If you don’t already listen to the History Extra podcast from the BBC History magazine, you are missing out! I’m a huge podcast fan in general, and this one is in heavy rotation when I want some deep geeking about history, plus it’s an excellent resource for research on BBC historical costume dramas. You can subscribe via iTunes or RSS feed, or just listen to five of my favorite episodes from the past year.
April 20, 2017: The first interview is with novelist Philippa Gregory, of The White Princess and The Other Boleyn Girl fame. She sounds so sane and reasonable, talking about how much historical research she does, then she admits she throws research out the window to just tell a story. As a writer, I get what she’s trying to say — the story should move the plot along, not historical minutiae — but at the same time, having read a few of Gregory’s novels, I know that she’s not as skilled as she imagines herself to be at creating a historical world and embedding an engaging story within it. She gets very wrapped up in her own fictional ideas about what could have happened to historical people, regardless of what the historical record states. The second interview is with author David Grann, who wrote The Lost City of Z, discusses his new book, a nonfiction book about the killing of several Native Americans in the 1920s and a subsequent investigation by the FBI. This was the source material for a 2016 film.
March 30, 2017: A panel of historians Janina Ramirez, Anna Whitelock, Joann Fletcher, and Fern Riddell discuss the challenges and opportunities for women in the field of history, from academia to presenting on TV to social media. If you’re a fan of British documentaries about fashion and social history like we are, this freewheeling roundtable gives some fantastic background on the changing issues that go into making the shows and how female historians are making an impact. Hint: women academics can mean we hear about more than just the history of old dead white guys (integrating some of that Forgotten History we’re always yearning for).
November 3, 2016: Historian David Olusoga explores the many links between Britain and people from Africa, which he wrote about in his book Black and British: A Forgotten History (2016). This was the source material for a four-part BBC series of the same name. As we’ve touched on before, the history of Africans in the British Isles extends long before the slave trade, and well after emancipation, people of color lived and worked in a variety of roles throughout Britain. The second interview is with historian Linda Porter, who explains the tragic lives of Charles I’s lesser-known family.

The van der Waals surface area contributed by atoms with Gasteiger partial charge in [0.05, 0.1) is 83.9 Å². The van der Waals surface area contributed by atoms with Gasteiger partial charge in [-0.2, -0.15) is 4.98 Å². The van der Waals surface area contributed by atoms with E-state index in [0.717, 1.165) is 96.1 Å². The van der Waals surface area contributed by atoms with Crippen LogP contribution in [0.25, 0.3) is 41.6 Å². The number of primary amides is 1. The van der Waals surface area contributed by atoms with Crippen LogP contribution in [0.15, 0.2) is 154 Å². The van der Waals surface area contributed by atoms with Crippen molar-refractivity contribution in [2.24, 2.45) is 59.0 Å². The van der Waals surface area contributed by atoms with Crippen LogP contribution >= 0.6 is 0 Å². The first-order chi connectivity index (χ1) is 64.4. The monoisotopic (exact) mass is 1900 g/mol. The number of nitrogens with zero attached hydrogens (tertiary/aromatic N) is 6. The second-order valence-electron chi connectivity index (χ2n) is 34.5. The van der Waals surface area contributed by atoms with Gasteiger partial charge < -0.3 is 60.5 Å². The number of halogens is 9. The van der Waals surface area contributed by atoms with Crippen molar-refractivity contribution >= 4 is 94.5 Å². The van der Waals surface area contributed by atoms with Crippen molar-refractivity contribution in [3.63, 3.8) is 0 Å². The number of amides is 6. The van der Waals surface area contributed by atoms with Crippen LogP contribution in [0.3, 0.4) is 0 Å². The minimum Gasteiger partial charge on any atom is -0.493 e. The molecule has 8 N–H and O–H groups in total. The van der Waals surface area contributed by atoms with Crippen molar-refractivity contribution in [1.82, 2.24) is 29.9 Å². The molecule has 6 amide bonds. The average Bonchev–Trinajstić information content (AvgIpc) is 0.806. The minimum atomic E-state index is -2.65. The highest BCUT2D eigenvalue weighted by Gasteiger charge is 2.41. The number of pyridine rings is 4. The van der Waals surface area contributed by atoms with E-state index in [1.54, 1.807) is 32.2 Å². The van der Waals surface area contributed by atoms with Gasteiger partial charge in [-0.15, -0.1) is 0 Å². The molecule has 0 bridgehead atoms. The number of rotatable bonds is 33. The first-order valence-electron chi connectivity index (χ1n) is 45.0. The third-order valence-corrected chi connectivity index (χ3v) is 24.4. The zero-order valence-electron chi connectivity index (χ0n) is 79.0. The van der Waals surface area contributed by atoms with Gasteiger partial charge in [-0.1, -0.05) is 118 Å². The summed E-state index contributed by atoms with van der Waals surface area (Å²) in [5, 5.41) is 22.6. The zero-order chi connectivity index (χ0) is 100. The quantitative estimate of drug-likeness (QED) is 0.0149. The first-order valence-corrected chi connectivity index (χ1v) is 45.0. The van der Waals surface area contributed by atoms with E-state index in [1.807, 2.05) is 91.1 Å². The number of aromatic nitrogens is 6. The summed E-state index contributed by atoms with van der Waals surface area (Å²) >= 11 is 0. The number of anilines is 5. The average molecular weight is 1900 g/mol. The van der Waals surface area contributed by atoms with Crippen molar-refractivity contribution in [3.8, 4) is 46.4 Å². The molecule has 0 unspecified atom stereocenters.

September 29, 2016: From Blackadder to Time Team, actor and TV presenter Tony Robinson talks about his own interest in history and the impact that historical TV programs, both fictional and documentary, make on the public. He says the three words that drive him are “context is all,” which makes me love him even more than I already loved him as Baldrick! Seriously, context is everything when it comes to history, literature, language, and so much more. Robinson’s new memoir is titled No Cunning Plan. In the second interview, Dr. Katie Stevenson ruminates on the battle of Flodden Field, where the Scottish King James IV was killed.
September 8, 2016: Historical consultants to film and TV dish the behind-the-scenes goods, in conjunction with last fall’s Poldark premiere. Historian Hannah Greig has served as advisor on Poldark, The Duchess, and other productions, while Greg Jenner is historical consultant and co-producer on the BBC’s Horrible Histories. While they are both well-versed in precise historical accuracy for the various eras they’ve studied, this podcast discussion reveals how flexible and amenable they are to onscreen changes for storytelling, scheduling, and budget.
Do you listen to History Extra? What are your favorite episodes?